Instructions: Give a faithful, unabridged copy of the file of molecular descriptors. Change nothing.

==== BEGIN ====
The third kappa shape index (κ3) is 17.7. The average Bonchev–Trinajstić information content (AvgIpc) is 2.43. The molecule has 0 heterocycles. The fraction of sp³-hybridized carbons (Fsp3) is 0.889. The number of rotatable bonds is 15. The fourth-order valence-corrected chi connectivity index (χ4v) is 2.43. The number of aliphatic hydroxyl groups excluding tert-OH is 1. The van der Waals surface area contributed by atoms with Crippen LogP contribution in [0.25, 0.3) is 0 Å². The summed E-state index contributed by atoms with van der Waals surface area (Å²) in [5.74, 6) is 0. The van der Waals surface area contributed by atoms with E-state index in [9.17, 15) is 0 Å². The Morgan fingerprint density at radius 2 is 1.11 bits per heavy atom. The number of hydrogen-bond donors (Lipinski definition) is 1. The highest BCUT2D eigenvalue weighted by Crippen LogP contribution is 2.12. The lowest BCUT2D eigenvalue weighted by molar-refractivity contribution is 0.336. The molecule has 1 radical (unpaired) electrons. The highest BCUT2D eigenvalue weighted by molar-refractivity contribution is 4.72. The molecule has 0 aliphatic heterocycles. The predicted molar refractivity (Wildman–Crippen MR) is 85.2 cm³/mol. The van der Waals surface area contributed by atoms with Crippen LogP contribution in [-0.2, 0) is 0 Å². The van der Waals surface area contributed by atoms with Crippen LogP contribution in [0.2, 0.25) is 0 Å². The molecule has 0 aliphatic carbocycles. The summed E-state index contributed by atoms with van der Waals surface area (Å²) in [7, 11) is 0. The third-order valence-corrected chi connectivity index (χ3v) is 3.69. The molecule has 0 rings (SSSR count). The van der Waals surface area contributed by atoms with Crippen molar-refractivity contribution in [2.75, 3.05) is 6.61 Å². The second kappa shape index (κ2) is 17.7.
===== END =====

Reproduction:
The third kappa shape index (κ3) is 17.7. The average Bonchev–Trinajstić information content (AvgIpc) is 2.43. The molecule has 0 heterocycles. The fraction of sp³-hybridized carbons (Fsp3) is 0.889. The number of rotatable bonds is 15. The fourth-order valence-corrected chi connectivity index (χ4v) is 2.43. The number of aliphatic hydroxyl groups excluding tert-OH is 1. The van der Waals surface area contributed by atoms with Crippen LogP contribution in [0.25, 0.3) is 0 Å². The summed E-state index contributed by atoms with van der Waals surface area (Å²) in [5.74, 6) is 0. The van der Waals surface area contributed by atoms with E-state index in [9.17, 15) is 0 Å². The Morgan fingerprint density at radius 2 is 1.11 bits per heavy atom. The number of hydrogen-bond donors (Lipinski definition) is 1. The highest BCUT2D eigenvalue weighted by Crippen LogP contribution is 2.12. The lowest BCUT2D eigenvalue weighted by molar-refractivity contribution is 0.336. The molecule has 1 radical (unpaired) electrons. The highest BCUT2D eigenvalue weighted by molar-refractivity contribution is 4.72. The molecule has 0 aliphatic heterocycles. The predicted molar refractivity (Wildman–Crippen MR) is 85.2 cm³/mol. The van der Waals surface area contributed by atoms with Crippen LogP contribution in [-0.2, 0) is 0 Å². The van der Waals surface area contributed by atoms with Crippen LogP contribution in [0.2, 0.25) is 0 Å². The molecule has 0 aliphatic carbocycles. The summed E-state index contributed by atoms with van der Waals surface area (Å²) in [7, 11) is 0. The third-order valence-corrected chi connectivity index (χ3v) is 3.69. The molecule has 0 rings (SSSR count). The van der Waals surface area contributed by atoms with Crippen molar-refractivity contribution in [2.75, 3.05) is 6.61 Å². The second kappa shape index (κ2) is 17.7.